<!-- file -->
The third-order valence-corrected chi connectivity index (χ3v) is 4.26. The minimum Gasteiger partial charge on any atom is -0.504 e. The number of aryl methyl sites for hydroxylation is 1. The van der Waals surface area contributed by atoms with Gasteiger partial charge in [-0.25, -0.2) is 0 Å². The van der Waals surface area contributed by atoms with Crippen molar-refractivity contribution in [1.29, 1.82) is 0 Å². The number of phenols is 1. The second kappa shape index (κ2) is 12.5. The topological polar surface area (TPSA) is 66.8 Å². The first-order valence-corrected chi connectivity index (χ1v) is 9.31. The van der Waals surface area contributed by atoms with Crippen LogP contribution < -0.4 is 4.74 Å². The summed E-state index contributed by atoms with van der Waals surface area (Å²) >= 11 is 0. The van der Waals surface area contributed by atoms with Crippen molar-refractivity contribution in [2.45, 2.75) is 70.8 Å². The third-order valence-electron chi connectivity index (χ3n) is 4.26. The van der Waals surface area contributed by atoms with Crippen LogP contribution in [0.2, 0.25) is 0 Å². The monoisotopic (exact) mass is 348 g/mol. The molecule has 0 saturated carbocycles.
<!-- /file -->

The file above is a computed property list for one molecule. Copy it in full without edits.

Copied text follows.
The third-order valence-corrected chi connectivity index (χ3v) is 4.26. The minimum Gasteiger partial charge on any atom is -0.504 e. The number of aryl methyl sites for hydroxylation is 1. The van der Waals surface area contributed by atoms with Gasteiger partial charge in [-0.25, -0.2) is 0 Å². The van der Waals surface area contributed by atoms with Crippen molar-refractivity contribution in [1.29, 1.82) is 0 Å². The number of phenols is 1. The second kappa shape index (κ2) is 12.5. The topological polar surface area (TPSA) is 66.8 Å². The first-order valence-corrected chi connectivity index (χ1v) is 9.31. The van der Waals surface area contributed by atoms with Crippen LogP contribution < -0.4 is 4.74 Å². The summed E-state index contributed by atoms with van der Waals surface area (Å²) >= 11 is 0. The van der Waals surface area contributed by atoms with Crippen molar-refractivity contribution in [2.45, 2.75) is 70.8 Å². The third-order valence-electron chi connectivity index (χ3n) is 4.26. The van der Waals surface area contributed by atoms with Crippen LogP contribution in [0.2, 0.25) is 0 Å². The monoisotopic (exact) mass is 348 g/mol. The molecule has 0 saturated carbocycles.